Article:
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Dynamic Chiropractic – August 13, 2001, Vol. 19, Issue 17
Dynamic Chiropractic
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Dynamic Chiropractic

Historical Perspectives Origins of the NCMIC

By Joseph Keating Jr., PhD

As World War II neared its end the American people were filled with a pervasive "can do" attitude. This sentiment was reflected in the activities of the nation's largest chiropractic organization, the National Chiropractic Association (NCA), which had been established 15 years earlier through the merger of the American Chiropractic Association (ACA) and the Universal Chiropractors' Association (UCA) (Keating & Rehm, 1993). During a three-year period (1944-1947) the national membership society spun off three agencies destined to become important components of the profession's infrastructure. These were the Chiropractic Research Foundation (today's Foundation for Chiropractic Education & Research), chartered in 1944 (Keating, et al., 1995); the NCA (later ACA) Council on Education (organized in 1947 and independently chartered in 1971 as the Council on Chiropractic Education) (Keating, et al., 1998); and the National Chiropractic Mutual Insurance Company (NCMIC), incorporated in Iowa on 27 December 1945 as the National Chiropractic Insurance Company (NCIC) (Keating, 2000a). ("Mutual" was added to the company's name in 1974.) This paper offers a brief review of the precipitants to the formation and early activities of the NCIC.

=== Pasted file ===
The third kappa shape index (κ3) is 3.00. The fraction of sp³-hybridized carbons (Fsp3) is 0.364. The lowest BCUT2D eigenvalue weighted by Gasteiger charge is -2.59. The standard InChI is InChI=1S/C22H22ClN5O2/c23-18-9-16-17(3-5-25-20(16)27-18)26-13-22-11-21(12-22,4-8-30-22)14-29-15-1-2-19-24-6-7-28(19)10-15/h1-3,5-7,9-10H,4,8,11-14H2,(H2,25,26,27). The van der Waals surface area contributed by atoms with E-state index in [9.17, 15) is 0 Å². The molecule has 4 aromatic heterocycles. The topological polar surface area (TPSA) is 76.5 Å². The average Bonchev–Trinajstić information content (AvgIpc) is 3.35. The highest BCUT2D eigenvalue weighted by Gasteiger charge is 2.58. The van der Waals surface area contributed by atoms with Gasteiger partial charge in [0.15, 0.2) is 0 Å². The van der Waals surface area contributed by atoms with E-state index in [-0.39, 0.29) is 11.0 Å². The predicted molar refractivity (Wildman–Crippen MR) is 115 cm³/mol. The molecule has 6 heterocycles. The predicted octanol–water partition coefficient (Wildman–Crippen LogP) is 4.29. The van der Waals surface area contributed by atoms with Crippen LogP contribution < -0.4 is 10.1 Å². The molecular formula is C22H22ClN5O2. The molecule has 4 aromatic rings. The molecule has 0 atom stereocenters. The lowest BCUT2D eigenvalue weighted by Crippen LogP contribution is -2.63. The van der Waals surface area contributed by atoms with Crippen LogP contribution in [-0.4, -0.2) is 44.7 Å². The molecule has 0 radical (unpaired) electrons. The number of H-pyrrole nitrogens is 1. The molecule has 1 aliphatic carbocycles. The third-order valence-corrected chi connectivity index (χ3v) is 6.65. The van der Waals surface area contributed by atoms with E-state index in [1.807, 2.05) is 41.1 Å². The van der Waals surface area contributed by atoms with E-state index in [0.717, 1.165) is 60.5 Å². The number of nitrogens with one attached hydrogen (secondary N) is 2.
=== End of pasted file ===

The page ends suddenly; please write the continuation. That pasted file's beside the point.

image - Copyright – Stock Photo / Register Mark Figure 1: Charter of the National Chiropractic Insurance Company, dated 27 December 1945.

The NCA and its organizational predecessors had a long tradition of providing legal services to chiropractors (Keating, 2000a). Indeed, the primary purpose for the 1906 formation of the UCA by B.J. Palmer and others had been to protect chiropractors against mounting prosecutions for unlicensed practice.